There is no current legislation moving in Congress to address agricultural labor issues. At this time there are no know prospects of useful legislation being progressed in either House during 2015 or 2016 although NCAE and others continue to work for reforms that will adequately address Americas agricultural labor needs now and in the long-term.
America’s farmers and ranchers face a critical shortage of legally authorized and experienced workers, which negatively impacts our economic competitiveness, local economies, and jobs. Every farm worker engaged in high-value labor-intensive crop and livestock production sustains two to three off-farm but farm dependent jobs. We cannot continue allowing foreign producers to take advantage of our labor crisis.
The agricultural industry seeks a legislative framework that provides actionable solutions for agriculture’s labor needs. Including:
- An opportunity for current workers to obtain legal status
- A program to ensure an adequate, productive and competitive agricultural workforce in the future
The resulting worker visa program needs to be market-based and have the flexibility to meet the needs of all producers, including those with year-round labor needs, such as dairy and livestock.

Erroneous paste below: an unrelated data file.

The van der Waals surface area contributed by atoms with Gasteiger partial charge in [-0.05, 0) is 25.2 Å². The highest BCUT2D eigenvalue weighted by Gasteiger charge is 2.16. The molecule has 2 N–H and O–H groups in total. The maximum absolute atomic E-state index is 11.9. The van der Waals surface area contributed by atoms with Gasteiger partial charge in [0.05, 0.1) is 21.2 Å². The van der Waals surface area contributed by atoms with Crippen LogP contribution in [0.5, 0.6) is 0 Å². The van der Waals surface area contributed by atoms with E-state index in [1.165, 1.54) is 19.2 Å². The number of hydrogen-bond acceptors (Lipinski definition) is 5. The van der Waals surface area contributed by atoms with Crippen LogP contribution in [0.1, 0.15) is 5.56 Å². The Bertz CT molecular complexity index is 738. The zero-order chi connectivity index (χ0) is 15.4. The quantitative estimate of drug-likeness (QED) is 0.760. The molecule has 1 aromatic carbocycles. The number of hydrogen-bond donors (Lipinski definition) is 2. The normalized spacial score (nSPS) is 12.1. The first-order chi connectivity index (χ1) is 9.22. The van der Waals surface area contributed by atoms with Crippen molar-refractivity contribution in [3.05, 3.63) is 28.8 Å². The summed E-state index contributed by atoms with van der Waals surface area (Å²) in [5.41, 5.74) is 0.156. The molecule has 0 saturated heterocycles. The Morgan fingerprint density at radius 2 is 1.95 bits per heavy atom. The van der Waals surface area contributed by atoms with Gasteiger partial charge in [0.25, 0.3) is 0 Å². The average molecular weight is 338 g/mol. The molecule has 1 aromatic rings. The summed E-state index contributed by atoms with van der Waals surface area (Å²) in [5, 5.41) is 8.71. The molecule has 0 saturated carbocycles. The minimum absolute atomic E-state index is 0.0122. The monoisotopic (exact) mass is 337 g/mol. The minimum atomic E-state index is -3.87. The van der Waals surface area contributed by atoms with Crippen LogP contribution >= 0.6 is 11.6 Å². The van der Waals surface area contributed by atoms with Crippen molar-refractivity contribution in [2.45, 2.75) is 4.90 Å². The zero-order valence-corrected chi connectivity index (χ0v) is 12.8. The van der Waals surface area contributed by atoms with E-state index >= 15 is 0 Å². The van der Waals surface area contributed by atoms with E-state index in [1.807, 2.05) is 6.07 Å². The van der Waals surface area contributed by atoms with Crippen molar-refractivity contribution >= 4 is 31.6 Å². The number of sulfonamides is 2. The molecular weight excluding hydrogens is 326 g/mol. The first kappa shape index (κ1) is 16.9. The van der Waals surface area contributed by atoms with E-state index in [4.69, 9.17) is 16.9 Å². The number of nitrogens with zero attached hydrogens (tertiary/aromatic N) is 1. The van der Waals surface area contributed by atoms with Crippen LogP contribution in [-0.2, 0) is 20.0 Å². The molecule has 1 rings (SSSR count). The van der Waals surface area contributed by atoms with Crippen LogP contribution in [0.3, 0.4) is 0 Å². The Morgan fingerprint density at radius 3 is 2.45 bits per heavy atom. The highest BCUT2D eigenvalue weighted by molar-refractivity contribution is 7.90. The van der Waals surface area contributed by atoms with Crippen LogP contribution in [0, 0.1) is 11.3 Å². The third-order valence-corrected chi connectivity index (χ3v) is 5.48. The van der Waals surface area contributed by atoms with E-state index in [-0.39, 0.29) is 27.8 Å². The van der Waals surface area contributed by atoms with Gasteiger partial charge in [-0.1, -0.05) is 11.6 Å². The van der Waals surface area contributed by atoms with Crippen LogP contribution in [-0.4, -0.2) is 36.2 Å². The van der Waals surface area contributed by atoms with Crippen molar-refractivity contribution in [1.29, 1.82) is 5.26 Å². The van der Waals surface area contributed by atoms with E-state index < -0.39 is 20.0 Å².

Following are some useful links:
NCAE is proud to participate in the Agriculture Workforce Coalition, a group of leading agricultural associations standing together to work with Congress for positive legislative change that will assure current and future access to farm labor that is fair to workers, farmers, and the consuming public. The Agriculture Workforce Coalition (AWC) brings together organizations representing the diverse needs of agricultural employers across the country. AWC serves as the unified voice of agriculture in the effort to ensure that America’s farmers, ranchers and growers have access to a stable and secure workforce now and in the future.
Senate 744 proposed in 2013 was negotiated by a large group of agricultural representatives but failed to move in the House.
House bill 1147 (2015), another enforcement only proposal, proposes mandatory E-Verify use but does not address the current ag workforce or offer a stable/workable future flow.
The BARN Act, reintroduced in 2015, offers some useful elements but does not address the existing workforce, nor is there much chance it could progress.